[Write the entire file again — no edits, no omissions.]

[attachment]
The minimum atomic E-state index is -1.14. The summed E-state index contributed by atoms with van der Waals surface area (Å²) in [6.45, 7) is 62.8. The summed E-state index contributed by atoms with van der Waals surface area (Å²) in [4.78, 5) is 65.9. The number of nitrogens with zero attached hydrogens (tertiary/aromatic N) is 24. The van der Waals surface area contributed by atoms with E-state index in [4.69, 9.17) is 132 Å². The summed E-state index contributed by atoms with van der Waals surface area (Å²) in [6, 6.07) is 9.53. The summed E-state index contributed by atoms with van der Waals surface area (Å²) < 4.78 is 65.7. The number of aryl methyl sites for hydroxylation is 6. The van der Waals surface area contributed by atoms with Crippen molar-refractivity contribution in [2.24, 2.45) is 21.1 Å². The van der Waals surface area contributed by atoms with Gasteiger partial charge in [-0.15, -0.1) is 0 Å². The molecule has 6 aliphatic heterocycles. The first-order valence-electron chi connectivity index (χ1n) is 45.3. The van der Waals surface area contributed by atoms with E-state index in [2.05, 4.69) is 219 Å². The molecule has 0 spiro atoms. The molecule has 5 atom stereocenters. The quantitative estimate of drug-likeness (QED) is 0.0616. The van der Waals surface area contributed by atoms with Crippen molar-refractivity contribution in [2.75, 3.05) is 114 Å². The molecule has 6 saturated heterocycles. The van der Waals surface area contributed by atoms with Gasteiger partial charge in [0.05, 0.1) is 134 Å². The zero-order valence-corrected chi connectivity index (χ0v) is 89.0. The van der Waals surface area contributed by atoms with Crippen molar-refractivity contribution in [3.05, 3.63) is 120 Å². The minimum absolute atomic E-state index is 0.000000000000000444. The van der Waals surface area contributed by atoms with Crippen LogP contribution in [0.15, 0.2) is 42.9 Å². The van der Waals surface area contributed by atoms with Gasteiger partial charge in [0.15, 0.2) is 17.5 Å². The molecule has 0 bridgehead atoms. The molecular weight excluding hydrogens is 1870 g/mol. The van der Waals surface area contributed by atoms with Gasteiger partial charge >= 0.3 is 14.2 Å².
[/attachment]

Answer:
The minimum atomic E-state index is -1.14. The summed E-state index contributed by atoms with van der Waals surface area (Å²) in [6.45, 7) is 62.8. The summed E-state index contributed by atoms with van der Waals surface area (Å²) in [4.78, 5) is 65.9. The number of nitrogens with zero attached hydrogens (tertiary/aromatic N) is 24. The van der Waals surface area contributed by atoms with E-state index in [4.69, 9.17) is 132 Å². The summed E-state index contributed by atoms with van der Waals surface area (Å²) in [6, 6.07) is 9.53. The summed E-state index contributed by atoms with van der Waals surface area (Å²) < 4.78 is 65.7. The number of aryl methyl sites for hydroxylation is 6. The van der Waals surface area contributed by atoms with Crippen molar-refractivity contribution in [2.24, 2.45) is 21.1 Å². The van der Waals surface area contributed by atoms with Gasteiger partial charge in [-0.15, -0.1) is 0 Å². The molecule has 6 aliphatic heterocycles. The first-order valence-electron chi connectivity index (χ1n) is 45.3. The van der Waals surface area contributed by atoms with E-state index in [2.05, 4.69) is 219 Å². The molecule has 0 spiro atoms. The molecule has 5 atom stereocenters. The quantitative estimate of drug-likeness (QED) is 0.0616. The van der Waals surface area contributed by atoms with Crippen molar-refractivity contribution in [2.75, 3.05) is 114 Å². The molecule has 6 saturated heterocycles. The van der Waals surface area contributed by atoms with Gasteiger partial charge in [0.05, 0.1) is 134 Å². The zero-order valence-corrected chi connectivity index (χ0v) is 89.0. The van der Waals surface area contributed by atoms with Crippen molar-refractivity contribution in [3.05, 3.63) is 120 Å². The minimum absolute atomic E-state index is 0.000000000000000444. The van der Waals surface area contributed by atoms with Crippen LogP contribution in [0.15, 0.2) is 42.9 Å². The van der Waals surface area contributed by atoms with Gasteiger partial charge in [0.15, 0.2) is 17.5 Å². The molecule has 0 bridgehead atoms. The molecular weight excluding hydrogens is 1870 g/mol. The van der Waals surface area contributed by atoms with Gasteiger partial charge >= 0.3 is 14.2 Å².